Autism: Smell and taste sensitivities affect many
Updated: Jun 13
People with autism can be highly sensitive to smells and tastes. I have been sensitive to some smells and tastes for much of my life. According to Spectrum, a study clinicians used while diagnosing 228 children with autism indicated that 40 per cent of the assessed children had acute sensitivity to smell and taste.
According to WebMD, a 2015 study found that autistic children usually respond to smells much differently than children without autism. Some researchers can sense who is on the spectrum and who isn't only because of their sniff responses.
"The authors have hit upon a novel way of testing differences between children with autism and those without that indeed seems to suggest marked differences in how autistic children process odors," said Dr. Glen Elliott, chief psychiatrist and medical director of Children's Health Council in Palo Alto, Calif. "Since we know that many children with autism are hypersensitive to touch, sound, taste and visual stimuli, it is especially interesting that they seem not to be responsive to odor in the same fashion."
Spectrum also says that researchers have judged that autistic children with strong smell and taste sensitivities have extremely active nervous symptoms, which increases intensity perception.
According to Car Autism Roadmap, because many people on the spectrum have unusual sensory sensitivities, some may spot disgusting smells in a distance that most people may not notice. Others, however, may barely smell anything that most people would instantly smell.
What are some smell and taste sensitivities that I have?
Food with plastic
When I ate lunch at school as a kid, many other children would eat sandwiches from plastic bags or containers. I was not one of those kids.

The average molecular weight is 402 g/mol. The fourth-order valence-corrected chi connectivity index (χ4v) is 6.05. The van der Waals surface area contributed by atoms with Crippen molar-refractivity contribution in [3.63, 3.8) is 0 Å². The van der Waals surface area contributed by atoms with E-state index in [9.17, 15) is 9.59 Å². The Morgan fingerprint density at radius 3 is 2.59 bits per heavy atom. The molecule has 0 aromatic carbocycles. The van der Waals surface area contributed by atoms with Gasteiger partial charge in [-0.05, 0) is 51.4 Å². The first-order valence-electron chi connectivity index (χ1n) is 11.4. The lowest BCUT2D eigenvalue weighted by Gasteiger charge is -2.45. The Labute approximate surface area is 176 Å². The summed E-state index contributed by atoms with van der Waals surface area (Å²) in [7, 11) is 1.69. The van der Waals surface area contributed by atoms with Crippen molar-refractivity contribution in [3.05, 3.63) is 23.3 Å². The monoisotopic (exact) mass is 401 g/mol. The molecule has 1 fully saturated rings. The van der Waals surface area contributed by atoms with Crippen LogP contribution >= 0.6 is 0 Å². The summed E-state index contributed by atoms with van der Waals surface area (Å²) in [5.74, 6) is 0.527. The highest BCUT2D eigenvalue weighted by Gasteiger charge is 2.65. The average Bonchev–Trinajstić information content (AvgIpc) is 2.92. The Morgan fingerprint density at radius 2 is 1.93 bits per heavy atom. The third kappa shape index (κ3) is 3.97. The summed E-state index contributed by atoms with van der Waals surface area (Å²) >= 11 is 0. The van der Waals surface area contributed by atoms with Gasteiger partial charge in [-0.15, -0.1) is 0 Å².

The smell of sandwiches and most other foods would make me gag when they would be inside a plastic bag or container for hours.If you combine the plastic with ice packs in my lunch bag, it would only worsen. I guess my senses are super rigid when it comes to wanting fresh food.
What did I do? I would typically eat foods that don't need plastic bags or containers, such as apples, yogurt and fruit snacks at lunch. With foods where the smell doesn't go bad as easily, such as grapes, I would still sometimes eat in plastic bags, however.
Cold foods that should be heated
I am not the biggest fan of leftovers. Handling food in the fridge that was once warm easily makes me choke. Again, my senses sternly want to link food to heat and freshness.
The strange part is, with not already cooked frozen and raw foods, I don't have this problem. I can cook foods fine without reacting to the smells. It is only when I reheat leftovers.
Whenever there are leftovers at home, I ask my parents to put them on a plate for me so I would only have to touch the plate when I take the food to the microwave. Other times, my parents may offer to help me by bringing the leftovers out and ask me what I want. For example, "There is pasta, chicken, rice and veggies. Come pick what you want, and we'll do this together."
Masks aren't only useful with COVID-19.
Earlier this year, I decided to experiment to see if handling refrigerated foods with plastic would be easier for me if I wore my mask.
One day, I was home alone with leftovers in my refrigerator. I was nervous about taking the food out of the fridge, but then the mask idea popped in my head. When I took the food out to warm it up with my mask on, I could only smell the inside of my mask, which by the way, smelled much better than the refrigerated food. I, for once, could do this basic cooking test without gagging at the smell.
Believe it or not, I don't remember what I ate then, but I was proud of myself. For this reason, when the COVID-19 pandemic ends, I won't throw my masks out.
Overall, while many people with autism, including myself, have intense sensitivities to certain smells and tastes, we can manage them. If we know what triggers us and what may help, things will be much easier.